Senate Dems put DREAM Act on hold after House passage

Senate Democrats voted Thursday to postpone consideration of the DREAM Act, giving themselves a chance to take up a House-passed version of the bill after this week.

The bill is popular among Hispanic voters who helped Senate Majority Leader Harry Reid (D-Nev.) and Sen. Michael Bennet (D-Colo.) win reelection.

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Reid promised voters shortly before Election Day that the Senate would consider the DREAM Act in the lame-duck session whether he won or lost.

Reid scheduled a vote to proceed to it Thursday but then switched course after the House passed a version of the bill Wednesday night. The Senate voted 59 to 40 to table a motion to take up the Senate version of the bill.

The differences between the Senate and House bills are merely technical. But taking up the House bill will save the lower chamber from re-voting on the matter.

The House version passed Wednesday night by a vote of 216 to 198 — eight Republicans voted yes and 38 Democrats voted no.

Reid will be able to bring the House-passed DREAM Act to the floor at any time because it will come to the Senate as a message from the House with special privilege.

A Senate Democratic leadership aide said it would not come to the floor this week but will certainly receive a vote before senators adjourn for the year.

Sen. Dick Lugar (Ind.) is the bill’s lone Republican co-sponsor.

Proponents of the legislation say they need about five Republican votes to make up for Democratic opposition.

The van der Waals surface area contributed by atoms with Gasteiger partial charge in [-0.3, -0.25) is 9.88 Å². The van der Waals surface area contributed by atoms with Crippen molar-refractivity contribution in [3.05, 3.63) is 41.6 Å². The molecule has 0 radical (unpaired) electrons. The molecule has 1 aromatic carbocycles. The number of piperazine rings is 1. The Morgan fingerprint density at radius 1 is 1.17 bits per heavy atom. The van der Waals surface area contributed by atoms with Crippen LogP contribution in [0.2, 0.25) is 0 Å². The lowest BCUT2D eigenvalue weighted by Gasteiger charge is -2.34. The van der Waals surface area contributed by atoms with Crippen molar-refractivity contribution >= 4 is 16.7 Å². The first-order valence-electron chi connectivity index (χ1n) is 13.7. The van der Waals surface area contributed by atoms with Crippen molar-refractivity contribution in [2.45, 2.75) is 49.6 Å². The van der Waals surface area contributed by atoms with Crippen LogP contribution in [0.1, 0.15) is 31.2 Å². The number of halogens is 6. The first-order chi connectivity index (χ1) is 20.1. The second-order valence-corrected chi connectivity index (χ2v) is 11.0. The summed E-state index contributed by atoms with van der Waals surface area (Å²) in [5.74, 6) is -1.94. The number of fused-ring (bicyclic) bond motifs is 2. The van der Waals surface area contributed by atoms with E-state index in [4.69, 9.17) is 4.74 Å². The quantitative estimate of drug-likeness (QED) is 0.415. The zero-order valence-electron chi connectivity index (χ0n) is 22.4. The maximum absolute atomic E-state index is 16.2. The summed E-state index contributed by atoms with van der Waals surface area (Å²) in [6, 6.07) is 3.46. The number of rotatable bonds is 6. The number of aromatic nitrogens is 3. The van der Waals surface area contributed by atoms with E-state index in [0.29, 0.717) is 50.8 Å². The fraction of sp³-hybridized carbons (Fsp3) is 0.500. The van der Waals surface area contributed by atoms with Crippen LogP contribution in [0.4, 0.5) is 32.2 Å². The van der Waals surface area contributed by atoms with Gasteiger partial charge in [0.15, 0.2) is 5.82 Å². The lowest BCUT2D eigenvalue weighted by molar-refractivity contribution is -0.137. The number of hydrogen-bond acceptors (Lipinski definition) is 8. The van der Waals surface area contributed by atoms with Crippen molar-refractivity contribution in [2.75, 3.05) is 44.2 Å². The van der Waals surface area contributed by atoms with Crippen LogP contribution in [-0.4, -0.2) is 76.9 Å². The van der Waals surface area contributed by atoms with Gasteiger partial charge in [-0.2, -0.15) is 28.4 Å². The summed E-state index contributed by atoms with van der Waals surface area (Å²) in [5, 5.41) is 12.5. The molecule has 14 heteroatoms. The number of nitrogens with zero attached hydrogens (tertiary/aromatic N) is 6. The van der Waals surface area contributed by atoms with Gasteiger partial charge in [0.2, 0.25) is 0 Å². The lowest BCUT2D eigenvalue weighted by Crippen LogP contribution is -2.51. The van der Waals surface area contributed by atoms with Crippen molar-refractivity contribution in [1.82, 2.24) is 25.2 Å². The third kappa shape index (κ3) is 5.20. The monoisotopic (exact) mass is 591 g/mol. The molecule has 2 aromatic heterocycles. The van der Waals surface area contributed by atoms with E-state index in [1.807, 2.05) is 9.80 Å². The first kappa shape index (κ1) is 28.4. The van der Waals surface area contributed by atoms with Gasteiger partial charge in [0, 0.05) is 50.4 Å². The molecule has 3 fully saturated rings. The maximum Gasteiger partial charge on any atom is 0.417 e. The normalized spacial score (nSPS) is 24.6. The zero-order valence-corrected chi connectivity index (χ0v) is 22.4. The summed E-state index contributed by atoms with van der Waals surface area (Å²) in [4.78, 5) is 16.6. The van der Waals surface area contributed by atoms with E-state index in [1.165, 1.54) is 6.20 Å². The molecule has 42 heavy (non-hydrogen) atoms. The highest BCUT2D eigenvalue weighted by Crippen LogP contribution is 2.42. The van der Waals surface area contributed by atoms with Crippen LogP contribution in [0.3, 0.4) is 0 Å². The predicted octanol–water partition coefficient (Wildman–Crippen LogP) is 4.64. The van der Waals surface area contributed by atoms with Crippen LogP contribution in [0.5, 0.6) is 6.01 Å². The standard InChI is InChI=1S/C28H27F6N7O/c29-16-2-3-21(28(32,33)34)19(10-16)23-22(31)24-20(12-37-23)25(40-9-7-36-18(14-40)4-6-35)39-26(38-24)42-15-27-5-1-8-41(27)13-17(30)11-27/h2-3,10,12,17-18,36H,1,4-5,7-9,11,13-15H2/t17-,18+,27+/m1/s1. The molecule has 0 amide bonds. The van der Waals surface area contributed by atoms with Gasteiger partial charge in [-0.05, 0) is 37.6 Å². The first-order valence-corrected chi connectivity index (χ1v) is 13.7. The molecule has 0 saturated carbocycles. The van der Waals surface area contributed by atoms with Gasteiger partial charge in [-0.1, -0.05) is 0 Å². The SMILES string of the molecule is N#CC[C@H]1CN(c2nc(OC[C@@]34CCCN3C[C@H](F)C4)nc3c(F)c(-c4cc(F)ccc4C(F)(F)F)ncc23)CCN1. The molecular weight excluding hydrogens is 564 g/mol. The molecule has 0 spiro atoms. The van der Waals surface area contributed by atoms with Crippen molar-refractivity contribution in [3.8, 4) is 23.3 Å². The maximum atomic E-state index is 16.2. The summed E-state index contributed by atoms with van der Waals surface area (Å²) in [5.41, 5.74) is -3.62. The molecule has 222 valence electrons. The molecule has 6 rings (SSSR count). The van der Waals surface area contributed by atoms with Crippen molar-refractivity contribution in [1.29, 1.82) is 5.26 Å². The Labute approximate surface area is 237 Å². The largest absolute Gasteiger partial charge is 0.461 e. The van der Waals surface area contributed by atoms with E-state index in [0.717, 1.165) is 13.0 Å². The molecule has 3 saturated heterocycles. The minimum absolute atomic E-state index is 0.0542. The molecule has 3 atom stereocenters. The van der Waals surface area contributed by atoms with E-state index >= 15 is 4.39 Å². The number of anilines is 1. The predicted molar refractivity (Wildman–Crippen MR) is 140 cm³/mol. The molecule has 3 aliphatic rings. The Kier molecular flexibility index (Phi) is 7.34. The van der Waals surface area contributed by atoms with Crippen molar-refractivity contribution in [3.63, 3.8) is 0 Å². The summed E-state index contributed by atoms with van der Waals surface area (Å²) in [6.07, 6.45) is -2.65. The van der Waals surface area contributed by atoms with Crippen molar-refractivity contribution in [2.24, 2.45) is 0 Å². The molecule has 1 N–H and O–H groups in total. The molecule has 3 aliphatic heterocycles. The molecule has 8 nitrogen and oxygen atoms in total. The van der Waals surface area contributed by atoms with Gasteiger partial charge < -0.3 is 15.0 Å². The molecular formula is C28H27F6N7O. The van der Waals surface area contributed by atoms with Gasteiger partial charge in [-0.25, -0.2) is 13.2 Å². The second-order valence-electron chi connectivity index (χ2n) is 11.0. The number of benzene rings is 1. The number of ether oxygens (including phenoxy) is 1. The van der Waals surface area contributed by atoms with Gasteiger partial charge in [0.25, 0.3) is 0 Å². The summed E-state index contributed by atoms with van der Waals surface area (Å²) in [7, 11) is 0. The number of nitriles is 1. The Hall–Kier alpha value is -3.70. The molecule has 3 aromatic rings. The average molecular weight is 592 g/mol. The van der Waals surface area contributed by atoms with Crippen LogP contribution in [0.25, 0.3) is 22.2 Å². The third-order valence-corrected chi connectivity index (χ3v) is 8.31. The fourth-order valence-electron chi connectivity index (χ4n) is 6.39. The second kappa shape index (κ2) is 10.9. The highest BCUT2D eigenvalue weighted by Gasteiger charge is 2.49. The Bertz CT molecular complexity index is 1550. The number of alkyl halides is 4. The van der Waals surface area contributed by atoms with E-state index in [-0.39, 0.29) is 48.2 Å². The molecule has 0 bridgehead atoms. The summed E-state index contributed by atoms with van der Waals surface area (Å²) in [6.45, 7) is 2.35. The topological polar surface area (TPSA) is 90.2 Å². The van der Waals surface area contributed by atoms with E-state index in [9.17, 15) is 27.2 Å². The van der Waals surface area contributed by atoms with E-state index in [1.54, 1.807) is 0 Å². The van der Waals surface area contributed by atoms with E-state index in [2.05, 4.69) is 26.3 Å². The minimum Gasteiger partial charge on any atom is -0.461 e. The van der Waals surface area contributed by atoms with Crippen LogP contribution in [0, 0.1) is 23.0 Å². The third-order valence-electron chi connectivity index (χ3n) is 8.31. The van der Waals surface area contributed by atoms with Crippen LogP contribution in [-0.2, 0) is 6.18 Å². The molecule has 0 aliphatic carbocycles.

It’s uncertain whether Reid will be able to muster those votes considering the scant record of bipartisan cooperation this year. Conservatives have slammed the bill as “amnesty” for illegal immigrants, and it remains highly controversial among GOP base voters.

Several Republicans voted to consider the DREAM Act when the Senate last voted on it in 2007: Sens. Robert Bennett (Utah), Sam Brownback (Kan.), Susan Collins (Maine), Orrin Hatch (Utah), Kay Bailey Hutchison (Texas), Lugar and Olympia Snowe (Maine).


Opponents successfully filibustered the bill in 2007, which fell eight votes short of the 60 it needed.

The new version includes several changes to address criticisms of the bill.

It would grant “conditional nonimmigrant” status to the children of illegal immigrants if they arrived in the country at the age of 15 or younger and lived here for five years or more.

The legislation also requires candidates to have graduated from high school or have obtained a GED; submits biometric information; undergo a law-enforcement background check and medical examination.

People who have committed a felony or three misdemeanors, voter fraud or marriage fraud would be disqualified.

Sen. Dick Durbin (D-Ill.), the lead co-sponsor, urged his colleagues Thursday morning to support it.

“It is a very strict standard that we impose here but it’s one that these young people are anxious to meet,” Durbin said of the conditions imposed on illegal immigrant children who would qualify for legal status. “These young people that would be affected by the DREAM Act are some of the most amazing, inspiring people I’ve ever met.”